A compound found in oranges, sweet red peppers, and other fruits and vegetables has the potential to reduce the risk of smoking-related lung cancer, according to a new study.
Published in the journal Cancer Prevention Research, the study describes how the pigment, called beta-cryptoxanthin (BCX), reduces the number of receptors required for nicotine to fuel lung tumor growth.
Nicotine is an addictive chemical present in tobacco and some e-cigarette liquids.
Study co-author Xiang-Dong Wang, of the Jean Mayer United States Department of Agriculture Human Nutrition Research Center on Aging at Tufts University in Boston, MA, and colleagues say that their results indicate that eating fruits and vegetables high in BCX might reduce the risk of lung cancer caused by smoking.
This year, around 222,500 new cases of lung cancer will be diagnosed in the United States, and there will be more than 155,000 deaths from the disease.
Smoking remains a leading cause of lung cancer. According to the American Lung Association, men who smoke are 23 times more likely to develop lung cancer than men who do not smoke, while women who smoke are at a 13 times greater risk of developing the disease than their nonsmoking counterparts.
Secondhand smoke exposure is also a risk factor for lung cancer, causing approximately 7,330 deaths among nonsmokers in the U.S. each year.
There are more than 7,000 compounds in tobacco smoke, many of which are carcinogens, or cancer-causing substances, that damage the cells lining the lungs upon inhalation.
While nicotine is not considered a direct cause of lung cancer,
Wang and colleagues explain that when inhaled, nicotine binds to receptors on the surface of the lungs, known as nicotinic acetylcholine receptor α7 (α7-nAChR). This prompts a signaling cascade that causes cell proliferation and the formation of new blood vessels, which are processes involved in cancer growth.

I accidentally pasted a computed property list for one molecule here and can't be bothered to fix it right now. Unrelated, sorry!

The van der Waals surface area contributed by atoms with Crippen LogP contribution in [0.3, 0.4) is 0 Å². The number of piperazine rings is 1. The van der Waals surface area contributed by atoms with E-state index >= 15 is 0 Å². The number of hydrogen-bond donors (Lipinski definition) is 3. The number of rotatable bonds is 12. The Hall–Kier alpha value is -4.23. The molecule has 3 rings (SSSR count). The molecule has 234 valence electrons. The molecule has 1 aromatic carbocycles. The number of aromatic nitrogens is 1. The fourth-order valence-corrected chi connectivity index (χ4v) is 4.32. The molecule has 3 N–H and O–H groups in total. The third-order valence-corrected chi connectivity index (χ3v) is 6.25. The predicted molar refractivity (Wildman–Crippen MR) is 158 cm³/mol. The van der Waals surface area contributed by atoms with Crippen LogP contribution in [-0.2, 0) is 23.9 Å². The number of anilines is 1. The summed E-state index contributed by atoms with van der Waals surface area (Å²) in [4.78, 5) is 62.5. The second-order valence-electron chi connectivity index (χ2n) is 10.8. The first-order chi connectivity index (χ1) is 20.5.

Furthermore, nicotine increases the production of α7-nAChR, and the more of these receptors there are for nicotine to bind to, the stronger the signaling cascade that encourages the growth of lung cancer cells among smokers.
However, Wang and colleagues believe that BCX could be effective for reducing the amount of α7-nAChR receptors on the lungs, which could decrease the growth of lung cancer cells.
BCX is a type of carotenoid that is responsible for the yellow, orange, and red colors of numerous fruits and vegetables, including oranges, tangerines, butternut squash, and sweet red peppers.
In previous research, Wang and team observed a link between the consumption of BCX-rich foods and a lower risk of lung cancer in humans. For this latest research, the team set out to pinpoint the mechanisms underlying this association.
To reach their findings, the researchers gave two groups of mice a daily injection of a carcinogen derived from nicotine. One group of mice was also given a daily dose of BCX before and after the injection.
Compared with rodents that did not receive a daily dose of BCX, the team found that rodents that did receive the carotenoid experienced a 52-63 percent reduction in lung tumor growth.
A daily dose of 870 micrograms of BCX – the equivalent to the human consumption of around one sweet pepper or two tangerines – was found to be the most effective in reducing lung tumor growth, the team reports.
Next, the researchers tested BCX on human lung cancer cells with and without α7-nAChR. They found that lung cancer cells with α7-nAChR were less likely to spread with BCX exposure, compared with lung cancer cells without the receptors.
While further research is required to gain a better understanding of how BCX might impact lung cancer development in humans, Wang and colleagues believe that individuals exposed to tobacco smoke might benefit from consuming foods rich in BCX.
“For smokers, tobacco product users, or individuals at higher risk for tobacco smoke exposure, our results provide experimental evidence that eating foods high in BCX may have a beneficial effect on lung cancer risk, as suggested by previous epidemiological studies.”